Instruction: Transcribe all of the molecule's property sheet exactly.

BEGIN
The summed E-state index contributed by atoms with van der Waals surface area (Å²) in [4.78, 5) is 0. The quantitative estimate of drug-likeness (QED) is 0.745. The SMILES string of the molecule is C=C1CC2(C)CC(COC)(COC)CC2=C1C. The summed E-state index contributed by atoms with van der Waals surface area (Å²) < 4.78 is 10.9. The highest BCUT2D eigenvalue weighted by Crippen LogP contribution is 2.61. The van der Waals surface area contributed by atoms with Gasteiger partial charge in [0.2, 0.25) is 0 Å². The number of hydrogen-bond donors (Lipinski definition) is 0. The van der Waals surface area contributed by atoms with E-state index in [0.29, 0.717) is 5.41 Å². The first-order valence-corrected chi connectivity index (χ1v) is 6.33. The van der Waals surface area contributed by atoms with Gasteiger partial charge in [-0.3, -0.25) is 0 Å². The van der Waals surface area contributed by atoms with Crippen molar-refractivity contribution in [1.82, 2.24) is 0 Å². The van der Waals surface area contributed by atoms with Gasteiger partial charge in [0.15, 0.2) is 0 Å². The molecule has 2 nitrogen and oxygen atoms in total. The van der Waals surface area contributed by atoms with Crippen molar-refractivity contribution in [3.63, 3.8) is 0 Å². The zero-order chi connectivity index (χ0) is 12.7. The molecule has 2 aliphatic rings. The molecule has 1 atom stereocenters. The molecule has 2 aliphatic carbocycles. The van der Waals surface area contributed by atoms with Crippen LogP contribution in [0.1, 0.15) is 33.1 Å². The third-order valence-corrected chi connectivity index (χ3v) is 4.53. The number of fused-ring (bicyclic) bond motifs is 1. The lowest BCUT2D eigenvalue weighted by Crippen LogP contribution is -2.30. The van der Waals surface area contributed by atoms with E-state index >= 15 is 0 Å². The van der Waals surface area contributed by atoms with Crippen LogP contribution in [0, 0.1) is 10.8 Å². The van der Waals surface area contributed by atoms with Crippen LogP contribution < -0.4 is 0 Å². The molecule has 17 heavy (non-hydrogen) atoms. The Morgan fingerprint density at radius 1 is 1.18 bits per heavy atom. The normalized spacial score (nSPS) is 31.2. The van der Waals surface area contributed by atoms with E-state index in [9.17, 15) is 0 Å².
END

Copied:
The summed E-state index contributed by atoms with van der Waals surface area (Å²) in [4.78, 5) is 0. The quantitative estimate of drug-likeness (QED) is 0.745. The SMILES string of the molecule is C=C1CC2(C)CC(COC)(COC)CC2=C1C. The summed E-state index contributed by atoms with van der Waals surface area (Å²) < 4.78 is 10.9. The highest BCUT2D eigenvalue weighted by Crippen LogP contribution is 2.61. The van der Waals surface area contributed by atoms with Gasteiger partial charge in [0.2, 0.25) is 0 Å². The number of hydrogen-bond donors (Lipinski definition) is 0. The van der Waals surface area contributed by atoms with E-state index in [0.29, 0.717) is 5.41 Å². The first-order valence-corrected chi connectivity index (χ1v) is 6.33. The van der Waals surface area contributed by atoms with Gasteiger partial charge in [-0.3, -0.25) is 0 Å². The van der Waals surface area contributed by atoms with Crippen molar-refractivity contribution in [1.82, 2.24) is 0 Å². The van der Waals surface area contributed by atoms with Gasteiger partial charge in [0.15, 0.2) is 0 Å². The molecule has 2 nitrogen and oxygen atoms in total. The van der Waals surface area contributed by atoms with Crippen molar-refractivity contribution in [3.63, 3.8) is 0 Å². The zero-order chi connectivity index (χ0) is 12.7. The molecule has 2 aliphatic rings. The molecule has 1 atom stereocenters. The molecule has 2 aliphatic carbocycles. The van der Waals surface area contributed by atoms with Crippen LogP contribution in [0.1, 0.15) is 33.1 Å². The third-order valence-corrected chi connectivity index (χ3v) is 4.53. The number of fused-ring (bicyclic) bond motifs is 1. The lowest BCUT2D eigenvalue weighted by Crippen LogP contribution is -2.30. The van der Waals surface area contributed by atoms with E-state index >= 15 is 0 Å². The van der Waals surface area contributed by atoms with Crippen LogP contribution in [0, 0.1) is 10.8 Å². The van der Waals surface area contributed by atoms with Crippen LogP contribution < -0.4 is 0 Å². The molecule has 17 heavy (non-hydrogen) atoms. The Morgan fingerprint density at radius 1 is 1.18 bits per heavy atom. The normalized spacial score (nSPS) is 31.2. The van der Waals surface area contributed by atoms with E-state index in [9.17, 15) is 0 Å².